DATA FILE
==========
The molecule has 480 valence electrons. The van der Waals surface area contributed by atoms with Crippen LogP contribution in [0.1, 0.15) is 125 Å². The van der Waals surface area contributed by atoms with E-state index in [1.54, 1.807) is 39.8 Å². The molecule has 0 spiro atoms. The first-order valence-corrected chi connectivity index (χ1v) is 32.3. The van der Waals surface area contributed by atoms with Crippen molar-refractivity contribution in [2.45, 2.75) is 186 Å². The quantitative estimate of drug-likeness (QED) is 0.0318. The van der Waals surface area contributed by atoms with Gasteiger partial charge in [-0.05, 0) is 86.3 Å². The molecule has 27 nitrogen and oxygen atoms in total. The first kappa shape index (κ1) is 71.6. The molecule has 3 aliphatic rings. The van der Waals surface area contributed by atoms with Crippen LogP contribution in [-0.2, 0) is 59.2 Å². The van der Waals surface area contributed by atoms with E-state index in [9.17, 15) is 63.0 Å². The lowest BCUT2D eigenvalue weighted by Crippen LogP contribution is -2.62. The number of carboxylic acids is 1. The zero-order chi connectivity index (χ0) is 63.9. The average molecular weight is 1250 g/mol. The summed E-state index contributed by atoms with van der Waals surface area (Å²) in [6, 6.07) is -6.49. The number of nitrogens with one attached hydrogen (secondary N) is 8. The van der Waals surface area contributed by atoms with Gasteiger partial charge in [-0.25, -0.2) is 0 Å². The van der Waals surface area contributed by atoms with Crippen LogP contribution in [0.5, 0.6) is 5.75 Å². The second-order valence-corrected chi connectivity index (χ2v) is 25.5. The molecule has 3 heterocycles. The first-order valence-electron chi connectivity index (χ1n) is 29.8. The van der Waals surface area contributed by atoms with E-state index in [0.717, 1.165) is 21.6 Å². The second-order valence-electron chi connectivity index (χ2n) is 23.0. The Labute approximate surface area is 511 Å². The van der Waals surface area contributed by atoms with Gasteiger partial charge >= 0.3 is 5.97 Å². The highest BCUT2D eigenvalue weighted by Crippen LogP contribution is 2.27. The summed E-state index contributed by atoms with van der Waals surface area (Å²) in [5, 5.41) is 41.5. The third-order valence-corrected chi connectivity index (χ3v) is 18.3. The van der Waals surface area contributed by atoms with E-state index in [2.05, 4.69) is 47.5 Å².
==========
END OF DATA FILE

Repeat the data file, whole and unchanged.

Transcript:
The molecule has 480 valence electrons. The van der Waals surface area contributed by atoms with Crippen LogP contribution in [0.1, 0.15) is 125 Å². The van der Waals surface area contributed by atoms with E-state index in [1.54, 1.807) is 39.8 Å². The molecule has 0 spiro atoms. The first-order valence-corrected chi connectivity index (χ1v) is 32.3. The van der Waals surface area contributed by atoms with Crippen molar-refractivity contribution in [2.45, 2.75) is 186 Å². The quantitative estimate of drug-likeness (QED) is 0.0318. The van der Waals surface area contributed by atoms with Gasteiger partial charge in [-0.05, 0) is 86.3 Å². The molecule has 27 nitrogen and oxygen atoms in total. The first kappa shape index (κ1) is 71.6. The molecule has 3 aliphatic rings. The van der Waals surface area contributed by atoms with Crippen LogP contribution in [-0.2, 0) is 59.2 Å². The van der Waals surface area contributed by atoms with E-state index in [9.17, 15) is 63.0 Å². The lowest BCUT2D eigenvalue weighted by Crippen LogP contribution is -2.62. The number of carboxylic acids is 1. The zero-order chi connectivity index (χ0) is 63.9. The average molecular weight is 1250 g/mol. The summed E-state index contributed by atoms with van der Waals surface area (Å²) in [6, 6.07) is -6.49. The number of nitrogens with one attached hydrogen (secondary N) is 8. The van der Waals surface area contributed by atoms with Gasteiger partial charge in [-0.25, -0.2) is 0 Å². The van der Waals surface area contributed by atoms with Crippen LogP contribution in [0.5, 0.6) is 5.75 Å². The second-order valence-corrected chi connectivity index (χ2v) is 25.5. The molecule has 3 heterocycles. The first-order valence-electron chi connectivity index (χ1n) is 29.8. The van der Waals surface area contributed by atoms with E-state index in [0.717, 1.165) is 21.6 Å². The second-order valence-electron chi connectivity index (χ2n) is 23.0. The Labute approximate surface area is 511 Å². The van der Waals surface area contributed by atoms with Gasteiger partial charge >= 0.3 is 5.97 Å². The highest BCUT2D eigenvalue weighted by Crippen LogP contribution is 2.27. The summed E-state index contributed by atoms with van der Waals surface area (Å²) in [5, 5.41) is 41.5. The third-order valence-corrected chi connectivity index (χ3v) is 18.3. The van der Waals surface area contributed by atoms with E-state index in [2.05, 4.69) is 47.5 Å².